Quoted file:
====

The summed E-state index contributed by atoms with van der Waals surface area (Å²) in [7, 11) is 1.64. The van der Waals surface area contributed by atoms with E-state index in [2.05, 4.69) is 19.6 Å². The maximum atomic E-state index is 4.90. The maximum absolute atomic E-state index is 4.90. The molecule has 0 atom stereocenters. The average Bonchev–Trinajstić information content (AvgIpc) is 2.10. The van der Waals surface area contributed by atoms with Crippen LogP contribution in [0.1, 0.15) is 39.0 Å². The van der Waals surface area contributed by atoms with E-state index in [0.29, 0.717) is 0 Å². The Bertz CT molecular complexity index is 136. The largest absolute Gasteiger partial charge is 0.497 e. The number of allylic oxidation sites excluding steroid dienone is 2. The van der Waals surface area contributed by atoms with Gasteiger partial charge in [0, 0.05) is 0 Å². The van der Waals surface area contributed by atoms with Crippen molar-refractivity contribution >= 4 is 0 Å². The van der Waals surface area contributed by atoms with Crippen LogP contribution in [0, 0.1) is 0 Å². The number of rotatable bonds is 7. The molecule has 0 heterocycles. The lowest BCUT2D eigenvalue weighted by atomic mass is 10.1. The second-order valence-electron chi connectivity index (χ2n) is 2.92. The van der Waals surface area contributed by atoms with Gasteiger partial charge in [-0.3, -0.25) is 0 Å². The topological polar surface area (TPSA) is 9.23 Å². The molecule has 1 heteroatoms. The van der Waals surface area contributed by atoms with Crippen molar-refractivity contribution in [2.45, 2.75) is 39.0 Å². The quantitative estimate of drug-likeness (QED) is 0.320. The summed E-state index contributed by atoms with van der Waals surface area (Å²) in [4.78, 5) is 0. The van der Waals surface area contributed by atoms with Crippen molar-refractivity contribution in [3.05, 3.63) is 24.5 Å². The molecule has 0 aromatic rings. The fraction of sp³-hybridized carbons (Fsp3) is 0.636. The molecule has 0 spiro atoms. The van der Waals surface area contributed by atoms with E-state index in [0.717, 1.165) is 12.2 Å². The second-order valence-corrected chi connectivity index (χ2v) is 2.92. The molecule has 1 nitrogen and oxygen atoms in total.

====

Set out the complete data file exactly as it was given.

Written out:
The summed E-state index contributed by atoms with van der Waals surface area (Å²) in [7, 11) is 1.64. The van der Waals surface area contributed by atoms with E-state index in [2.05, 4.69) is 19.6 Å². The maximum atomic E-state index is 4.90. The maximum absolute atomic E-state index is 4.90. The molecule has 0 atom stereocenters. The average Bonchev–Trinajstić information content (AvgIpc) is 2.10. The van der Waals surface area contributed by atoms with Crippen LogP contribution in [0.1, 0.15) is 39.0 Å². The van der Waals surface area contributed by atoms with E-state index in [0.29, 0.717) is 0 Å². The Bertz CT molecular complexity index is 136. The largest absolute Gasteiger partial charge is 0.497 e. The number of allylic oxidation sites excluding steroid dienone is 2. The van der Waals surface area contributed by atoms with Gasteiger partial charge in [0, 0.05) is 0 Å². The van der Waals surface area contributed by atoms with Crippen molar-refractivity contribution >= 4 is 0 Å². The van der Waals surface area contributed by atoms with Crippen LogP contribution in [0, 0.1) is 0 Å². The number of rotatable bonds is 7. The molecule has 0 heterocycles. The lowest BCUT2D eigenvalue weighted by atomic mass is 10.1. The second-order valence-electron chi connectivity index (χ2n) is 2.92. The van der Waals surface area contributed by atoms with Gasteiger partial charge in [-0.3, -0.25) is 0 Å². The topological polar surface area (TPSA) is 9.23 Å². The molecule has 1 heteroatoms. The van der Waals surface area contributed by atoms with Crippen molar-refractivity contribution in [2.45, 2.75) is 39.0 Å². The quantitative estimate of drug-likeness (QED) is 0.320. The summed E-state index contributed by atoms with van der Waals surface area (Å²) in [4.78, 5) is 0. The van der Waals surface area contributed by atoms with Crippen molar-refractivity contribution in [3.05, 3.63) is 24.5 Å². The molecule has 0 aromatic rings. The fraction of sp³-hybridized carbons (Fsp3) is 0.636. The molecule has 0 spiro atoms. The van der Waals surface area contributed by atoms with E-state index in [0.717, 1.165) is 12.2 Å². The second-order valence-corrected chi connectivity index (χ2v) is 2.92. The molecule has 1 nitrogen and oxygen atoms in total.